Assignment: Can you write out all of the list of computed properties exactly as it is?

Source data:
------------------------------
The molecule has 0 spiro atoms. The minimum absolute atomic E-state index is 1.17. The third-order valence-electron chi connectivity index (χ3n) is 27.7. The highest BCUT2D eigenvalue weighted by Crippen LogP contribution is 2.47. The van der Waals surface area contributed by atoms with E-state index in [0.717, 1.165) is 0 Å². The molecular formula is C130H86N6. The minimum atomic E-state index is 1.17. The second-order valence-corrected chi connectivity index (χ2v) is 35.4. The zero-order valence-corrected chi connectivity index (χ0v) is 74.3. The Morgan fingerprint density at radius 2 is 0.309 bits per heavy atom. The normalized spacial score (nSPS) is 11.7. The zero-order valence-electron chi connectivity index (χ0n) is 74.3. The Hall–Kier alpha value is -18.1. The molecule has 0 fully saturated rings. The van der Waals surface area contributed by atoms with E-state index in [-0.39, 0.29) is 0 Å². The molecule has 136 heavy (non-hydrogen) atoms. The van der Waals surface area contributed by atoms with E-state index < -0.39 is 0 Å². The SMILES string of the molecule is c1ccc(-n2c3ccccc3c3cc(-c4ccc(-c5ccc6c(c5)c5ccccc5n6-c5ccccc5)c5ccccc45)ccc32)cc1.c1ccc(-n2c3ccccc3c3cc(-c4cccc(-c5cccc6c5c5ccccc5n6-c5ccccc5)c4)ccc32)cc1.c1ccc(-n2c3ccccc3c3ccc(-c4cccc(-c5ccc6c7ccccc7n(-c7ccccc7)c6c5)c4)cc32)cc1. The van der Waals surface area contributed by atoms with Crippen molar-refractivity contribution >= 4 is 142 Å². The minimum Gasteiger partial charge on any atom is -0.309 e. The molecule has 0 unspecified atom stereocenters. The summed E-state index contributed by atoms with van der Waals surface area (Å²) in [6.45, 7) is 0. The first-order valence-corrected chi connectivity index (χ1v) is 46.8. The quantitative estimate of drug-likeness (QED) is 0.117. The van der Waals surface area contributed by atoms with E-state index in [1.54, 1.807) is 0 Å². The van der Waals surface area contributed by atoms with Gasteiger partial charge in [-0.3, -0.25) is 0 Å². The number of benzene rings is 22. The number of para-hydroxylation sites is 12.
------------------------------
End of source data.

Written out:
The molecule has 0 spiro atoms. The minimum absolute atomic E-state index is 1.17. The third-order valence-electron chi connectivity index (χ3n) is 27.7. The highest BCUT2D eigenvalue weighted by Crippen LogP contribution is 2.47. The van der Waals surface area contributed by atoms with E-state index in [0.717, 1.165) is 0 Å². The molecular formula is C130H86N6. The minimum atomic E-state index is 1.17. The second-order valence-corrected chi connectivity index (χ2v) is 35.4. The zero-order valence-corrected chi connectivity index (χ0v) is 74.3. The Morgan fingerprint density at radius 2 is 0.309 bits per heavy atom. The normalized spacial score (nSPS) is 11.7. The zero-order valence-electron chi connectivity index (χ0n) is 74.3. The Hall–Kier alpha value is -18.1. The molecule has 0 fully saturated rings. The van der Waals surface area contributed by atoms with E-state index in [-0.39, 0.29) is 0 Å². The molecule has 136 heavy (non-hydrogen) atoms. The van der Waals surface area contributed by atoms with E-state index < -0.39 is 0 Å². The SMILES string of the molecule is c1ccc(-n2c3ccccc3c3cc(-c4ccc(-c5ccc6c(c5)c5ccccc5n6-c5ccccc5)c5ccccc45)ccc32)cc1.c1ccc(-n2c3ccccc3c3cc(-c4cccc(-c5cccc6c5c5ccccc5n6-c5ccccc5)c4)ccc32)cc1.c1ccc(-n2c3ccccc3c3ccc(-c4cccc(-c5ccc6c7ccccc7n(-c7ccccc7)c6c5)c4)cc32)cc1. The van der Waals surface area contributed by atoms with Crippen molar-refractivity contribution >= 4 is 142 Å². The minimum Gasteiger partial charge on any atom is -0.309 e. The molecule has 0 unspecified atom stereocenters. The summed E-state index contributed by atoms with van der Waals surface area (Å²) in [6.45, 7) is 0. The first-order valence-corrected chi connectivity index (χ1v) is 46.8. The quantitative estimate of drug-likeness (QED) is 0.117. The van der Waals surface area contributed by atoms with E-state index in [1.54, 1.807) is 0 Å². The van der Waals surface area contributed by atoms with Gasteiger partial charge in [-0.3, -0.25) is 0 Å². The number of benzene rings is 22. The number of para-hydroxylation sites is 12.